- About Us
- Career Center
- Nano-Social Network
- Nano Consulting
- My Account
April 13th, 2006
University of California, Riverside Electrical Engineering Assistant Professor Mihri Ozkan is part of a team receiving $75,000 from the National Academies Keck Futures Initiative to build a malaria diagnosis device.
Ozkan, a faculty member at UCR’s Bourns College of Engineering, will develop the nanotechnology needed for an inexpensive measuring device to detect active malaria infections in remote field settings where there is little or no electricity or medical expertise. The diagnostic tool will use microfluids, nanotechnology and genomics to diagnose the type and drug resistance of malaria parasites in humans.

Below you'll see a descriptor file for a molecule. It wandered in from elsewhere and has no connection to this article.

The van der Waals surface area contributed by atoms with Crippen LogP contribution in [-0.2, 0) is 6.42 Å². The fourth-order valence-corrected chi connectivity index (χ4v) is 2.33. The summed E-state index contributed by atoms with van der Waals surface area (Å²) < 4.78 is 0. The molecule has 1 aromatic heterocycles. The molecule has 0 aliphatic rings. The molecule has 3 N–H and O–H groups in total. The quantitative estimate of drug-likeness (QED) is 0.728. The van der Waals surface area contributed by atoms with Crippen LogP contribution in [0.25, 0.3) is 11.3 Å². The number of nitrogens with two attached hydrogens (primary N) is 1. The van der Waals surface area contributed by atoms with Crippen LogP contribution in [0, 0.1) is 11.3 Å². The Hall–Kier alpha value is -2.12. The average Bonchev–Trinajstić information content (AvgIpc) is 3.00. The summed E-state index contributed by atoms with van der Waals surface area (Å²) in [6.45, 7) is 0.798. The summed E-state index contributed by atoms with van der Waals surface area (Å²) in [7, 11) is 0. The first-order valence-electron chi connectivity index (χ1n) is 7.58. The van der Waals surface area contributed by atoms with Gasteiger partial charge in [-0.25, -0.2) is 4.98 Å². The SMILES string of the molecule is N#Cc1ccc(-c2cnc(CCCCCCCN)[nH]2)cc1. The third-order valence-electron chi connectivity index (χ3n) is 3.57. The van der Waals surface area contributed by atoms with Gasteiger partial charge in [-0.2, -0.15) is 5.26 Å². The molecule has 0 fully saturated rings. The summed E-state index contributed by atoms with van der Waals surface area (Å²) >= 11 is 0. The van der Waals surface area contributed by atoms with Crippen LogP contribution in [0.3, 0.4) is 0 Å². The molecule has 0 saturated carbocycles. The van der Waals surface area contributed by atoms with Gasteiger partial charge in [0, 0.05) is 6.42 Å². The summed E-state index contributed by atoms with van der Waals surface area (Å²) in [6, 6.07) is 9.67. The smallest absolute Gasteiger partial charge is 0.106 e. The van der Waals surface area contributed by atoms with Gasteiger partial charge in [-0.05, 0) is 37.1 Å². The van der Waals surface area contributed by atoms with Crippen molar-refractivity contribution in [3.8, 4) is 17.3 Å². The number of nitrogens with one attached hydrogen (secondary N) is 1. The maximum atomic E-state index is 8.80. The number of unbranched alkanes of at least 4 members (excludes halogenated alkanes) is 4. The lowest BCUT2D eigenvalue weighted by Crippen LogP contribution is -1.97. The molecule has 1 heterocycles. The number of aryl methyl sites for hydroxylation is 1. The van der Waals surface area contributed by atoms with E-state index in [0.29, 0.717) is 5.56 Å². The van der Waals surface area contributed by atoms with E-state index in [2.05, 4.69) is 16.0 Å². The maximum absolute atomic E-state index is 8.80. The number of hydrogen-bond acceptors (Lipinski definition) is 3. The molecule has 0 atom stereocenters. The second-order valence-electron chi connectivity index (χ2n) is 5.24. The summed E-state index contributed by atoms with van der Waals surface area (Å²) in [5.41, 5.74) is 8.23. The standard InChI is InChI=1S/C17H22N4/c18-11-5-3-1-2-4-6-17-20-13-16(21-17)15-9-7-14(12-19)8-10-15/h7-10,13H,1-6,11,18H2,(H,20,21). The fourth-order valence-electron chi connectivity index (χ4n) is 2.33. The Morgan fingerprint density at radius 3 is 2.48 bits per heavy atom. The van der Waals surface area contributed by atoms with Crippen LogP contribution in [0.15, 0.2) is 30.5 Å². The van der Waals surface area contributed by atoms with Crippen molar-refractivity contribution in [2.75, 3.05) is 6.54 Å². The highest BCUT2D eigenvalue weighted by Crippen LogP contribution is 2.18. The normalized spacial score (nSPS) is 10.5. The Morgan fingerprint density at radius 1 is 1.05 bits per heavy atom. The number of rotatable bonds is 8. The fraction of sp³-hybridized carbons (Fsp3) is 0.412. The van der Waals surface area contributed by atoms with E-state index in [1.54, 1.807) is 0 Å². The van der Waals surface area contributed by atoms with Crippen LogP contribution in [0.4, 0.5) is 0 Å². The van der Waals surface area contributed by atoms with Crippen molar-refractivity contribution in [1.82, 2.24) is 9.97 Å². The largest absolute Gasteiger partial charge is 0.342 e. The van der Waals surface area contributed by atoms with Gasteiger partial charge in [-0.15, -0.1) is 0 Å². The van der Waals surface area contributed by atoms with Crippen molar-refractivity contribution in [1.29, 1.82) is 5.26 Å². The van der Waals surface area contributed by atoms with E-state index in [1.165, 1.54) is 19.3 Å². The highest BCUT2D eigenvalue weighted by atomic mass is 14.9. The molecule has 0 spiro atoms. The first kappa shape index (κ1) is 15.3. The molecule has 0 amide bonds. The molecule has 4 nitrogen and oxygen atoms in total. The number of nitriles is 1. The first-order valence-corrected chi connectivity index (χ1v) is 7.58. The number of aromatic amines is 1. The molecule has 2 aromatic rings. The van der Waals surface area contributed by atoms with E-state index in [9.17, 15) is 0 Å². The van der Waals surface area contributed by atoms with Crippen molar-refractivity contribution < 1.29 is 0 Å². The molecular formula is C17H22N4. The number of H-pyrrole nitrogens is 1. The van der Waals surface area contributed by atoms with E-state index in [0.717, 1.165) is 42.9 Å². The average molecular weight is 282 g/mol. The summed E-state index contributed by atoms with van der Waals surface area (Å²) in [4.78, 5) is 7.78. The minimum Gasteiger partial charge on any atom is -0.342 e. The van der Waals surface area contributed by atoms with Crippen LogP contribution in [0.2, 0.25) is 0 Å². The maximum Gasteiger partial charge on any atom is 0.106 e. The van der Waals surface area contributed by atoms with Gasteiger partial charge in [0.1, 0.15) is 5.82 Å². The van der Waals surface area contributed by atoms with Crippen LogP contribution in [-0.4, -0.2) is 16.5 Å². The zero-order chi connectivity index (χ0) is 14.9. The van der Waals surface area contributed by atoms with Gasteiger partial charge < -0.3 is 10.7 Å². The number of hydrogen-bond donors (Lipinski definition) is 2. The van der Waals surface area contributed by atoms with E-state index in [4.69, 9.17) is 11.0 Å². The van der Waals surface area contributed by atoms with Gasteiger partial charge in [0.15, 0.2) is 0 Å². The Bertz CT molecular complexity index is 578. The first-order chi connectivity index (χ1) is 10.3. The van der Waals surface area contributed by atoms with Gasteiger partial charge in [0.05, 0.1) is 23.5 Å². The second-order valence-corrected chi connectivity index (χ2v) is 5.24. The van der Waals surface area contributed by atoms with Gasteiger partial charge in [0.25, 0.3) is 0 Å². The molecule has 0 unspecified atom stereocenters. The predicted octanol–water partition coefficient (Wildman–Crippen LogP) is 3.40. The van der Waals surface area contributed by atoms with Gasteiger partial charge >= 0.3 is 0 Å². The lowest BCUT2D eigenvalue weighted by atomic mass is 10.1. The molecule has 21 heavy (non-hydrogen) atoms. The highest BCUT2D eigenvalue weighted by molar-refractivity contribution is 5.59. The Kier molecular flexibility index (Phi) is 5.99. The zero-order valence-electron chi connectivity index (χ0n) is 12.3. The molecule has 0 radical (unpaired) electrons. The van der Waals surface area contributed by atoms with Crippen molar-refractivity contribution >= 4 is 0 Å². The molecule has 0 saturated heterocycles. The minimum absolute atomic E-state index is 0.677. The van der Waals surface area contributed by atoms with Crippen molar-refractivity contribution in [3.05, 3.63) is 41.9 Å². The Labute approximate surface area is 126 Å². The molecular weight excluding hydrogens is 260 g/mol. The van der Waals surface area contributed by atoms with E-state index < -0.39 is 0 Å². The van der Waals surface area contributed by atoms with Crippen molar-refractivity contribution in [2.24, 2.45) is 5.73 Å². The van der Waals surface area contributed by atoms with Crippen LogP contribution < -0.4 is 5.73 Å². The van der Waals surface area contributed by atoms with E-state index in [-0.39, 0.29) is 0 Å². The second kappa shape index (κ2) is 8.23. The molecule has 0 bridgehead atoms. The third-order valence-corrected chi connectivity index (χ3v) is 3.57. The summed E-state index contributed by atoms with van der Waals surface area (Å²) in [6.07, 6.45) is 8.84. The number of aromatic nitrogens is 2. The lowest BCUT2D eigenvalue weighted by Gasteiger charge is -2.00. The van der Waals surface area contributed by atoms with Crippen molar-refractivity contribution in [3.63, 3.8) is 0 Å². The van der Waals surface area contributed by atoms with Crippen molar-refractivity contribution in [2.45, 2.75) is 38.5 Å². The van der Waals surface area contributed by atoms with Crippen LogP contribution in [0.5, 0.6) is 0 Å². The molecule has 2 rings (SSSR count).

University of California, Riverside
|Related News Press|
Nanometrics Announces Upcoming Investor Events July 28th, 2015
European Technology Platform for Nanomedicine and ENATRANS European Consortium Launch the 2nd edition of the Nanomedicine Award: The Award to be presented at BIO-Europe conference in Munich, November 2015 July 30th, 2015
Take a trip through the brain July 30th, 2015
Sol-gel capacitor dielectric offers record-high energy storage July 30th, 2015